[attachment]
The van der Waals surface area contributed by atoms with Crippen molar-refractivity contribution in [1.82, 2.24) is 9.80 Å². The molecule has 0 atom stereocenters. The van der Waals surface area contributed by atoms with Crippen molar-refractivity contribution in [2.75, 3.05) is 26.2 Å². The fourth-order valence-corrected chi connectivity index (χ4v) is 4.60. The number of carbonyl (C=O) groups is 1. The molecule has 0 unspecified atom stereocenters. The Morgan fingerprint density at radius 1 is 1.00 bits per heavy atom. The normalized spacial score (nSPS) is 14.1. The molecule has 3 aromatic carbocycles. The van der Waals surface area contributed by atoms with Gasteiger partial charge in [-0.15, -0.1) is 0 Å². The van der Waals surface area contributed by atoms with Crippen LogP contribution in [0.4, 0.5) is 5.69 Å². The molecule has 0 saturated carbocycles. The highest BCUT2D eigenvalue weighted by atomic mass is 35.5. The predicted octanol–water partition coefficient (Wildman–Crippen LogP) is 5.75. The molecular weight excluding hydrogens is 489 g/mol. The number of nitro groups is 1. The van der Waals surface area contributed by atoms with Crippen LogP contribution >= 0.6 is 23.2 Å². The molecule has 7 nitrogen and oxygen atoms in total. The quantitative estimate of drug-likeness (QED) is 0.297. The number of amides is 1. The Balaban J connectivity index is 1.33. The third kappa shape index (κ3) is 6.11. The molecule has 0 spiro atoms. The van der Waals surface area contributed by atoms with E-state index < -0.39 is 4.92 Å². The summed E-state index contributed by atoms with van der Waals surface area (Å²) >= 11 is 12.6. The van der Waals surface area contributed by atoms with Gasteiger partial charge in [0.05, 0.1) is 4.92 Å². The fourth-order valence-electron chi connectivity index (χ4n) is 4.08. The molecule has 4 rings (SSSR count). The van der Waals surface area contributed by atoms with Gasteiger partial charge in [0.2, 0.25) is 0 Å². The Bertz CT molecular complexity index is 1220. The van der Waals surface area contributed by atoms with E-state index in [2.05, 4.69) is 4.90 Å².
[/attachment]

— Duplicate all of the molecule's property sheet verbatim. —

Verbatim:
The van der Waals surface area contributed by atoms with Crippen molar-refractivity contribution in [1.82, 2.24) is 9.80 Å². The molecule has 0 atom stereocenters. The van der Waals surface area contributed by atoms with Crippen molar-refractivity contribution in [2.75, 3.05) is 26.2 Å². The fourth-order valence-corrected chi connectivity index (χ4v) is 4.60. The number of carbonyl (C=O) groups is 1. The molecule has 0 unspecified atom stereocenters. The Morgan fingerprint density at radius 1 is 1.00 bits per heavy atom. The normalized spacial score (nSPS) is 14.1. The molecule has 3 aromatic carbocycles. The van der Waals surface area contributed by atoms with Gasteiger partial charge in [-0.15, -0.1) is 0 Å². The van der Waals surface area contributed by atoms with Crippen LogP contribution in [0.4, 0.5) is 5.69 Å². The molecule has 0 saturated carbocycles. The highest BCUT2D eigenvalue weighted by atomic mass is 35.5. The predicted octanol–water partition coefficient (Wildman–Crippen LogP) is 5.75. The molecular weight excluding hydrogens is 489 g/mol. The number of nitro groups is 1. The van der Waals surface area contributed by atoms with Crippen LogP contribution >= 0.6 is 23.2 Å². The molecule has 7 nitrogen and oxygen atoms in total. The quantitative estimate of drug-likeness (QED) is 0.297. The number of amides is 1. The Balaban J connectivity index is 1.33. The third kappa shape index (κ3) is 6.11. The molecule has 0 spiro atoms. The van der Waals surface area contributed by atoms with E-state index < -0.39 is 4.92 Å². The summed E-state index contributed by atoms with van der Waals surface area (Å²) >= 11 is 12.6. The van der Waals surface area contributed by atoms with Gasteiger partial charge in [0.05, 0.1) is 4.92 Å². The fourth-order valence-electron chi connectivity index (χ4n) is 4.08. The molecule has 4 rings (SSSR count). The van der Waals surface area contributed by atoms with Gasteiger partial charge in [0.2, 0.25) is 0 Å². The Bertz CT molecular complexity index is 1220. The van der Waals surface area contributed by atoms with E-state index in [2.05, 4.69) is 4.90 Å².